Here, you can create a separate schedule for your files and your WordPress database. Select your preferences from the dropdown menus:

How to set a backup schedule in Updraft Plus.

Next, you can choose a remote storage option for your backups. UpdraftPlus gives you a variety of options, including Google Drive and Dropbox:

Choosing remote storage for your WordPress backup.

Depending on the service you choose, you’ll need to authenticate your account and give UpdraftPlus access to it. You’ll do this after saving your backup settings.

Once you’ve configured these simple settings, you can scroll down and click on the Save Changes button. UpdraftPlus will take it from there. However, you’ll likely want to check your storage option every so often, to be sure that your backups are being performed as planned.

2. Perform a Manual Backup

If you prefer not to use a plugin, you can perform website backups manually. This means you’ll have to back up your files and databases separately.

You can use a File Transfer Protocol (FTP) client such as FileZilla to access your site’s files. The first step is to connect to your server via the FTP client. If this is the first time you’ve done this, you may need to get your FTP credentials, including server address, from your web hosting account.

Once you have your credentials, open FileZilla and navigate to File > Site Manager. Click on the New Site button, and you’ll be able to enter your details. Then, select the Connect button to connect to your server:

FileZilla's site manager window.

When you’re connected, you should see your local files on the left-hand side of your screen and your WordPress files on the right. In the left pane, find the folder you’d like to download your WordPress files to.

Next, you can select the files you’d like to back up from the right side of your screen. With the files selected, right-click and choose Download. You can also drag and drop the files into your selected backup folder:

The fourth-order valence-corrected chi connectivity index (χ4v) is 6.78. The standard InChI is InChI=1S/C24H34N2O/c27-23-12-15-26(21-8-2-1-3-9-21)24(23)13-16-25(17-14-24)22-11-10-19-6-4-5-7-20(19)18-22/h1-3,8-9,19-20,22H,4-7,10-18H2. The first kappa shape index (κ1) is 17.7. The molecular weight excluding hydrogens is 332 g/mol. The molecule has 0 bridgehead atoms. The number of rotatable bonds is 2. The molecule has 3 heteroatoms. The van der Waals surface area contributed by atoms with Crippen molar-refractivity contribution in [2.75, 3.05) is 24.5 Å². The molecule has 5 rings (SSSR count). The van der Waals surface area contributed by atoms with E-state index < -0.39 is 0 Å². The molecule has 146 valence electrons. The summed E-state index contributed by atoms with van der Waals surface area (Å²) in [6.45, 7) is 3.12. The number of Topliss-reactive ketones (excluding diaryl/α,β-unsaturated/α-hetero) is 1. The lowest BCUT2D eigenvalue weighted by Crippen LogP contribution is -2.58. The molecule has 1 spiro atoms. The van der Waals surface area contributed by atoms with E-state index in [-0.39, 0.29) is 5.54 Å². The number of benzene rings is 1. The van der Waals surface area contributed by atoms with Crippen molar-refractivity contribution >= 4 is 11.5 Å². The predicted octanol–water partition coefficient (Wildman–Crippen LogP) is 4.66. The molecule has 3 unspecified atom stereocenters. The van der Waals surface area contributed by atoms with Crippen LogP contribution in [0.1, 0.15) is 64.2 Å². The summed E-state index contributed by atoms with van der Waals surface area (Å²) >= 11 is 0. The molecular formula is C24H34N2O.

Download WordPress files via FTP.

To back up your WordPress databases, you can use phpMyAdmin. This tool provides a simple interface for managing MySQL databases. You can usually access it via cPanel in your hosting account. This may look slightly different depending on your web host:

Accessing phpMyAdmin through the control panel.

Once you’ve launched phpMyAdmin, you should be able to select your WordPress database from the panel at the left of your screen. With your database selected, click on the Export tab. Then, select Custom for the export method. You’ll be able to choose the tables you’d like exported from the list that appears:

Selecting database tables to export.

Under the Output section, make sure the box next to Save output to a file is checked. Then, select your desired compression type from the dropdown menu:

Selecting the compression type for database files.

Finally, scroll to the bottom of the screen and click on the Go button to download your database. Now you have a backup of your WordPress files as well as the database.


Regularly backing up your website can ensure that you’re prepared if something goes wrong with it. Knowing that you can get your site back up and running without losing months of hard work should give you some peace of mind.

In this post, we showed you two different methods you can use to back up your site:

  1. Use a trusted plugin such as UpdraftPlus.
  2. Perform a manual backup using FileZilla and phpMyAdmin

Do you still have questions about how to back up your WordPress site? Ask us in the comments section below!